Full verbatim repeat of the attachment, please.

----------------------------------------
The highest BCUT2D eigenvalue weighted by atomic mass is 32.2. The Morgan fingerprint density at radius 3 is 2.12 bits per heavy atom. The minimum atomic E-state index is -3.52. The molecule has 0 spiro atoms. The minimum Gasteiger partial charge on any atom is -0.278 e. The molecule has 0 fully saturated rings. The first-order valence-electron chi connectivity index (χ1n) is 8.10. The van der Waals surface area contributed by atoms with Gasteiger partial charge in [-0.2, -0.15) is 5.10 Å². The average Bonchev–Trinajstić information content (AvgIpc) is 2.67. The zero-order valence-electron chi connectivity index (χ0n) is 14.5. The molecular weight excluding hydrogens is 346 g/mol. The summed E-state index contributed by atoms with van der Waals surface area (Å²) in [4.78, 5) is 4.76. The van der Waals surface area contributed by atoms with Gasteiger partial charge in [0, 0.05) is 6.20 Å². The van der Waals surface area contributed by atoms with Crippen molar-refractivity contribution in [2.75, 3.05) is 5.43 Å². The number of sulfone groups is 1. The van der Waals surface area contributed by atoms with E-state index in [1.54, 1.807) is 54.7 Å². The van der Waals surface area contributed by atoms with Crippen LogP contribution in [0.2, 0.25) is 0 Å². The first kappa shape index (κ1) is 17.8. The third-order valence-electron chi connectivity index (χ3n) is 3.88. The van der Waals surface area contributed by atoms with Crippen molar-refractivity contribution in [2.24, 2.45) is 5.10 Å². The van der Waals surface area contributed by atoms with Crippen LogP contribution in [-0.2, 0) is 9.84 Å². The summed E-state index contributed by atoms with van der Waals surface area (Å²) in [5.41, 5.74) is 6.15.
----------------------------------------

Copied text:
The highest BCUT2D eigenvalue weighted by atomic mass is 32.2. The Morgan fingerprint density at radius 3 is 2.12 bits per heavy atom. The minimum atomic E-state index is -3.52. The molecule has 0 spiro atoms. The minimum Gasteiger partial charge on any atom is -0.278 e. The molecule has 0 fully saturated rings. The first-order valence-electron chi connectivity index (χ1n) is 8.10. The van der Waals surface area contributed by atoms with Gasteiger partial charge in [-0.2, -0.15) is 5.10 Å². The average Bonchev–Trinajstić information content (AvgIpc) is 2.67. The zero-order valence-electron chi connectivity index (χ0n) is 14.5. The molecular weight excluding hydrogens is 346 g/mol. The summed E-state index contributed by atoms with van der Waals surface area (Å²) in [4.78, 5) is 4.76. The van der Waals surface area contributed by atoms with Gasteiger partial charge in [0, 0.05) is 6.20 Å². The van der Waals surface area contributed by atoms with Crippen molar-refractivity contribution in [2.75, 3.05) is 5.43 Å². The number of sulfone groups is 1. The van der Waals surface area contributed by atoms with E-state index in [1.54, 1.807) is 54.7 Å². The van der Waals surface area contributed by atoms with Crippen LogP contribution in [0.2, 0.25) is 0 Å². The first kappa shape index (κ1) is 17.8. The third-order valence-electron chi connectivity index (χ3n) is 3.88. The van der Waals surface area contributed by atoms with Crippen molar-refractivity contribution in [2.24, 2.45) is 5.10 Å². The van der Waals surface area contributed by atoms with Crippen LogP contribution in [-0.2, 0) is 9.84 Å². The summed E-state index contributed by atoms with van der Waals surface area (Å²) in [5.41, 5.74) is 6.15.